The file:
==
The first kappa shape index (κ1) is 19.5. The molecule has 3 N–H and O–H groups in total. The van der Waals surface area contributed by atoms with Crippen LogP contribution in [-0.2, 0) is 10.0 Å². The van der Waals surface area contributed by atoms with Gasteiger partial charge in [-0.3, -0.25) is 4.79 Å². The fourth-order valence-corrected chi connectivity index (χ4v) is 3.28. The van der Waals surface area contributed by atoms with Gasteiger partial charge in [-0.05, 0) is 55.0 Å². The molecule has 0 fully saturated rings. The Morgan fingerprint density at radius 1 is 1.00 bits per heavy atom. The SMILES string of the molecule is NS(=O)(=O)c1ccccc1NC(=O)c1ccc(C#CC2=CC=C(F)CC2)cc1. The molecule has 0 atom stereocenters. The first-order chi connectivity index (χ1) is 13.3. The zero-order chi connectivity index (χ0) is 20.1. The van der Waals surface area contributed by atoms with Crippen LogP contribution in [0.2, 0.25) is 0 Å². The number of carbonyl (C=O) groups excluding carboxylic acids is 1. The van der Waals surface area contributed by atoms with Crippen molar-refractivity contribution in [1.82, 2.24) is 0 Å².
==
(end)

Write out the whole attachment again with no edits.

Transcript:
The first kappa shape index (κ1) is 19.5. The molecule has 3 N–H and O–H groups in total. The van der Waals surface area contributed by atoms with Crippen LogP contribution in [-0.2, 0) is 10.0 Å². The van der Waals surface area contributed by atoms with Gasteiger partial charge in [-0.3, -0.25) is 4.79 Å². The fourth-order valence-corrected chi connectivity index (χ4v) is 3.28. The van der Waals surface area contributed by atoms with Gasteiger partial charge in [-0.05, 0) is 55.0 Å². The molecule has 0 fully saturated rings. The Morgan fingerprint density at radius 1 is 1.00 bits per heavy atom. The SMILES string of the molecule is NS(=O)(=O)c1ccccc1NC(=O)c1ccc(C#CC2=CC=C(F)CC2)cc1. The molecule has 0 atom stereocenters. The first-order chi connectivity index (χ1) is 13.3. The zero-order chi connectivity index (χ0) is 20.1. The van der Waals surface area contributed by atoms with Crippen LogP contribution in [0.2, 0.25) is 0 Å². The number of carbonyl (C=O) groups excluding carboxylic acids is 1. The van der Waals surface area contributed by atoms with Crippen molar-refractivity contribution in [1.82, 2.24) is 0 Å².